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    Oops. My bad.
     
  11. Phil_84

    Thread Starter New Member

    May 21, 2015
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    Thanks for all your feedback and ideas. I will have a go at making a few changes to the op-amp circuit you have suggested. I also tried feeding the ac signal biased to 2.5V into a LM339, with 2.5V on the other input. This sort of worked but was quite a noisy digital output. Might try a few different comparators, think the 339 is quite old now.

    I considered the fact the SMD inductor probably isn't the best a small air core coil worked better, although the one I am using is less shielded than many others. It does work quite well for the sort of range I am after + benefit of off the shelf / small form.
     
  12. Alec_t

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    Sep 17, 2013
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    Here's another option. This time I'm convinced the input impedance is ~1meg :). Discrete components avoid the probable difficulty of sourcing a wide band-width opamp workable with a single supply at only 3.3V.
    FET-bufferedAmp.gif
    J1 is a high-impedance unity-gain buffer. Q1 provides sustantial gain and is base-biased so that its output is centred around mid-supply. U1a provides further gain, sharp switching and a logic-level output.
     
  13. RichardO

    Well-Known Member

    May 4, 2013
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    Doesn't the 2N3819 have too high a "threshold voltage" (Gate-Source Cutoff Voltage) for a 3.3 volt circuit?
     
  14. Alec_t

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    Simulation shows it's ~-2V but current dependent. Given the sample-to-sample variation, you might need to strike lucky. I daresay there are more suitable JFETS with lower thresholds (I haven't checked).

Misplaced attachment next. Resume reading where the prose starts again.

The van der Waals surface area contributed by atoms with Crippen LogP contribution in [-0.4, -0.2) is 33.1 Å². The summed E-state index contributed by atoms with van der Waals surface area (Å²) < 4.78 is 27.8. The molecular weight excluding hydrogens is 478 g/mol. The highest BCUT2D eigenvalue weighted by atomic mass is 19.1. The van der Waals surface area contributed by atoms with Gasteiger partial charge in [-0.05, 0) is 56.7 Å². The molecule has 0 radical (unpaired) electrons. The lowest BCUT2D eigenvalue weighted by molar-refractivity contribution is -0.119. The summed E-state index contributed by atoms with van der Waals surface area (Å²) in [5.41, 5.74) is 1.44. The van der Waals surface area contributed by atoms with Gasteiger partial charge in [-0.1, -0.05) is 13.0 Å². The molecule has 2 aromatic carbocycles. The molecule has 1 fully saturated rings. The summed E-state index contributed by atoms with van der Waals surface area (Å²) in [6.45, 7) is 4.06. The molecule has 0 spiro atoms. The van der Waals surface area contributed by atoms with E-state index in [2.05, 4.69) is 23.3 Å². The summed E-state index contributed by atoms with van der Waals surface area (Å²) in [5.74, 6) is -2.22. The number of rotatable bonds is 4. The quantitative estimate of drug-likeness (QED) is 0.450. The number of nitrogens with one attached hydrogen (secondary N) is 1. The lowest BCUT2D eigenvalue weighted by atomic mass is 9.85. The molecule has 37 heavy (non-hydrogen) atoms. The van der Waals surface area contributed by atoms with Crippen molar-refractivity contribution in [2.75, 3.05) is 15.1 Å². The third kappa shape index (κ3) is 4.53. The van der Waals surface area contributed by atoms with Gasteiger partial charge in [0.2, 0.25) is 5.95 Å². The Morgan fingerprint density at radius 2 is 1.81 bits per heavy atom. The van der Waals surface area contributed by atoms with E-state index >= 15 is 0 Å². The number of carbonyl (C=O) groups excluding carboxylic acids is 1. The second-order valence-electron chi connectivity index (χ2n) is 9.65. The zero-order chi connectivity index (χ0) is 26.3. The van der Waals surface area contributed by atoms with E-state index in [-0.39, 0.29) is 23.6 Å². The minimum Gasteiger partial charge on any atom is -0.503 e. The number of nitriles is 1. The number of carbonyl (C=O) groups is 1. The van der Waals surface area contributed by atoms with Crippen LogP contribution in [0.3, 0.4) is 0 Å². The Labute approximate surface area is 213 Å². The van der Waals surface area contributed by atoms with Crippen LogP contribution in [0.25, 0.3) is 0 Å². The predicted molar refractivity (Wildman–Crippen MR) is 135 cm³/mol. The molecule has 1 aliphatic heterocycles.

Last edited: May 22, 2015
  15. Phil_84

    Thread Starter New Member

    May 21, 2015
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    I have made some progress. Tried a few JFET buffer circuits with no luck, so went back to the op-amp etc.

    First interesting solutions was to feed the LC circuit directly into a micro-controllers AD converter. Sample rate is not high enough, but you can use it to detect when it is around 60cm from the transmitter as it is quite sensitive like Oscope. Its input can also cope with the -ve part of the waveform.

    Secondly I built a two stage op-amp circuit below which seems to work. Total gain is only about 10.

    Amp 1 is basically a buffer. I am not sure about the following;

    1 - I only added C1 after I found the circuit didn't work when i removed the Oscope probe from this point (C2 / R8 junction). Seems 68pF ok value here. Not sure why this is needed to make the circuit work.
    2 - C3 should be 68pF for resonance at 150KHz, but only works with a 15pF cap of different type.
    3 - Making R3 any bigger has no effect on the gain of the second stage.
    4 - Making R1 smaller has no effect on the gain either.
    5 - Would like a gain greater than 10, but that seems to be the limit for some reason.

    circuit2.png
     
  16. ian field

    Distinguished Member

    Oct 27, 2012
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    Its possible to do better with a low VGSthr TO92 style MOSFET, but you need a source resistor to develop a voltage proportional to current, and a bipolar transistor to sense that voltage - the collector terminates the bottom of a bootstrapped voltage divider that feeds stabilised bias to the gate.

    As the source current increases, the bipolar transistor starts to conduct more and pull down the voltage divider that feeds the gate.

    It also needs a strategically placed electrolytic, otherwise you get AC nfb and not much gain.
     
  17. bertus

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  18. Phil_84

    Thread Starter New Member

    May 21, 2015
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    Hi, I have been going over some op-amp basics and what AnalogKid said about gain-bandwidth product which went over my head at the time.

    The op-amp I am using only has a gain bandwidth product (GBWP) of 1MHz or 20dB at my freq of operation, probably due to its low power / low 3.3v operating voltage. This is prob why I am having difficulty amplifying this signal past x10 at best.

    I can get away with lower carrier freq, so will re-calibrate the transmitter and receiver LC circuits to 10kHz to test the theory. Should have have a gain upto 40dB at that freq.
     
  19. ian field

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  20. AnalogKid

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    If the circuit is built exactly as drawn, it will not work. The + and - inputs of both opamps are reversed. The Vcc/2 bias voltage goes to the + inputs.

    Also, add a coupling capacitor between the first and second stages to prevent your gain stage from amplifying DC errors.

    With these corrections you should be seeing a gain of about 15, not 10.

    ak